Earth Eats: Real Food, Green Living

Egg Recall Grows Amid Calls For Food Safety Reform

Recent expansion of the egg recall to include half a billion eggs sparks criticism of the current state of the U.S. egg industry.

two eggs

Photo: Mrs eNil (flickr)

"There is no question that these farms that are involved in the recall were not operating with the standards of practice that we consider responsible," said Margaret Hamburg, FDA Chief.

The nation-wide egg recall expanded to include half a billion eggs as more salmonella-related illness reports are cropping up.

The recall has given proponents of the FDA Food Safety Modernization Act new hope that the bill, which outlines expanded federal authority over national food safety, will be passed by the Senate.

FDA Chief Margaret Hamburg went on national television on Monday to address the egg recall.

In an interview, she criticized the procedures that the two implicated producers – Hillandale Farms and Wright County Egg, both of which acquire chickens from the same distributor.

…there is no question that these farms that are involved in the recall were not operating with the standards of practice that we consider responsible…

Some of these practices concern not only the storage and distribution of eggs, but also the treatment of the egg-laying hens themselves.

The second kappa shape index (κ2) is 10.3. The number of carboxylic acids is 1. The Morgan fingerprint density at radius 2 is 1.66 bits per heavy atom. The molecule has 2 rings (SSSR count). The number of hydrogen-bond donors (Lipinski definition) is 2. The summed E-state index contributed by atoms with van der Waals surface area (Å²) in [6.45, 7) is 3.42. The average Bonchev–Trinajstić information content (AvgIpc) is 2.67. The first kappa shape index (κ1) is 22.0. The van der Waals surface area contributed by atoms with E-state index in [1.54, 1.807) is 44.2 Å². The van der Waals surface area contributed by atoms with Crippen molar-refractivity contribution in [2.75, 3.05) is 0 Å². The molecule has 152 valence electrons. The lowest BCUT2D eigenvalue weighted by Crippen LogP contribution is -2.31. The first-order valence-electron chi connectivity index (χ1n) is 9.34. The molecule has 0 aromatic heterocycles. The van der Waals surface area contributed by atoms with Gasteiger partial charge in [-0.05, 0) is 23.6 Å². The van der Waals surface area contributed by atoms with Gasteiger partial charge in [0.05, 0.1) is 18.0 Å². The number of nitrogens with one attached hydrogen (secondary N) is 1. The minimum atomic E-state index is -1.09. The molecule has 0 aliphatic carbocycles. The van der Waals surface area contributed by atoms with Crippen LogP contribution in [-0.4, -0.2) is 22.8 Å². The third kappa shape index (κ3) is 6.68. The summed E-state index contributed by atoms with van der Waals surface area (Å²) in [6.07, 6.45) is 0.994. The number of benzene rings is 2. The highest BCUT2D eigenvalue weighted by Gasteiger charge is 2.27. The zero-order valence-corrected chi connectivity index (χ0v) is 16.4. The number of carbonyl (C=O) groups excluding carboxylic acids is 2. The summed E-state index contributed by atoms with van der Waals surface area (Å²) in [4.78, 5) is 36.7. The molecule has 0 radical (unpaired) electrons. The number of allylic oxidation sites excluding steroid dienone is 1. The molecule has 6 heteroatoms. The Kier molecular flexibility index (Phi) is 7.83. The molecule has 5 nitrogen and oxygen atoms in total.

Humane Society of the United States and the People for the Ethical Treatment of Animals have both issued statements condemning the extreme confinement of hens and drawing a correlation between this practice and the recent salmonella outbreak.

Symptoms of salmonella poisoning include diarrhea, stomach cramps and fever within 72 hours of contact with the pathogen.

Officials remind consumers to thoroughly cook eggs and to wash hands and utensils after contact with raw or undercooked eggs.

Previously on Earth Eats: Egg Recall Expands To 380 Million Eggs, Salmonella Outbreak Blamed

Read more:

  • Egg Industry Faces New Scrutiny After Outbreak (New York Times)
  • In Face Of Egg Recall, FDA Calls For More Authority (NPR)
  • The egg recall saga continues (Food Politics)
Megan Meyer

Megan Meyer was in the company of foodies for most of her formative years. She spent all of her teens working at her town's natural food co-op in South Dakota, and later when she moved to Minneapolis, worked as a produce maven for the nation's longest running collectively-managed food co-op. In 2006, she had the distinct pleasure (and pain) of participating the vendanges, or grape harvest, in the Beaujolais terroire of France, where she developed her compulsion to snip off grape clusters wherever they may hang. In the spring of 2008, Megan interned on NPR's Science Desk in Washington, D.C., where she aided in the coverage of science, health and food policy stories. She joined Indiana Public Media in June, 2009.

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